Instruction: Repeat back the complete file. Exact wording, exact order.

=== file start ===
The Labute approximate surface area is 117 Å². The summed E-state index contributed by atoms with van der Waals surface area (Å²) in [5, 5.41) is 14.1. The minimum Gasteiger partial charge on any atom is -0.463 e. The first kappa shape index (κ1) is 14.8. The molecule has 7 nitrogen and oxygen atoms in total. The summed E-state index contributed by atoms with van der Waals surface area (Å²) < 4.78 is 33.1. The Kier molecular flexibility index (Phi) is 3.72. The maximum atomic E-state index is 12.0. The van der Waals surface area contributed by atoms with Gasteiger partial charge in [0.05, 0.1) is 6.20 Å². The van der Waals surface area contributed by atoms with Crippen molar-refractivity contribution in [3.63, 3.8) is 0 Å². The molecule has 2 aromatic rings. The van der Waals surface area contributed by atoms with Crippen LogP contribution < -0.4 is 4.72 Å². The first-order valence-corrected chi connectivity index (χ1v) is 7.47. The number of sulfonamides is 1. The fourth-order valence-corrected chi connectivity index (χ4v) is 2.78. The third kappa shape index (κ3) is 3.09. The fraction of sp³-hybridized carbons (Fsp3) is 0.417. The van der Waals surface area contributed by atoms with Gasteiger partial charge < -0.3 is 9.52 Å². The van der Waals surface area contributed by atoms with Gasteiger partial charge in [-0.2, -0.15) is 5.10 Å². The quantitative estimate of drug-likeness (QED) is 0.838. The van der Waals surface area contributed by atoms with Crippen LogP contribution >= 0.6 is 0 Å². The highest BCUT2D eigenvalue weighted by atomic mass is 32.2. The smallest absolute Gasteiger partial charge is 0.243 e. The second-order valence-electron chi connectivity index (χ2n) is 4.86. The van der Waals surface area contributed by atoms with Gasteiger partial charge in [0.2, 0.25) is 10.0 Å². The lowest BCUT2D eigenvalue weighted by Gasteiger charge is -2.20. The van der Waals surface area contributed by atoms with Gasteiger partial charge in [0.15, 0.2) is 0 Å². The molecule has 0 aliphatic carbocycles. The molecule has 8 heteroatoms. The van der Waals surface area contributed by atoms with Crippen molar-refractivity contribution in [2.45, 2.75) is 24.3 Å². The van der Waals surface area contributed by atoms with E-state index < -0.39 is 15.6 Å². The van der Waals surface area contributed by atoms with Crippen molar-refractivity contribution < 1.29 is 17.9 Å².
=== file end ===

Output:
The Labute approximate surface area is 117 Å². The summed E-state index contributed by atoms with van der Waals surface area (Å²) in [5, 5.41) is 14.1. The minimum Gasteiger partial charge on any atom is -0.463 e. The first kappa shape index (κ1) is 14.8. The molecule has 7 nitrogen and oxygen atoms in total. The summed E-state index contributed by atoms with van der Waals surface area (Å²) < 4.78 is 33.1. The Kier molecular flexibility index (Phi) is 3.72. The maximum atomic E-state index is 12.0. The van der Waals surface area contributed by atoms with Gasteiger partial charge in [0.05, 0.1) is 6.20 Å². The van der Waals surface area contributed by atoms with Crippen molar-refractivity contribution in [3.63, 3.8) is 0 Å². The molecule has 2 aromatic rings. The van der Waals surface area contributed by atoms with Crippen LogP contribution < -0.4 is 4.72 Å². The first-order valence-corrected chi connectivity index (χ1v) is 7.47. The number of sulfonamides is 1. The fourth-order valence-corrected chi connectivity index (χ4v) is 2.78. The third kappa shape index (κ3) is 3.09. The fraction of sp³-hybridized carbons (Fsp3) is 0.417. The van der Waals surface area contributed by atoms with Gasteiger partial charge < -0.3 is 9.52 Å². The van der Waals surface area contributed by atoms with Gasteiger partial charge in [-0.2, -0.15) is 5.10 Å². The quantitative estimate of drug-likeness (QED) is 0.838. The van der Waals surface area contributed by atoms with Crippen LogP contribution >= 0.6 is 0 Å². The highest BCUT2D eigenvalue weighted by atomic mass is 32.2. The smallest absolute Gasteiger partial charge is 0.243 e. The second-order valence-electron chi connectivity index (χ2n) is 4.86. The van der Waals surface area contributed by atoms with Gasteiger partial charge in [0.2, 0.25) is 10.0 Å². The lowest BCUT2D eigenvalue weighted by Gasteiger charge is -2.20. The van der Waals surface area contributed by atoms with Gasteiger partial charge in [0.15, 0.2) is 0 Å². The molecule has 0 aliphatic carbocycles. The molecule has 8 heteroatoms. The van der Waals surface area contributed by atoms with Crippen molar-refractivity contribution in [2.45, 2.75) is 24.3 Å². The van der Waals surface area contributed by atoms with E-state index < -0.39 is 15.6 Å². The van der Waals surface area contributed by atoms with Crippen molar-refractivity contribution < 1.29 is 17.9 Å².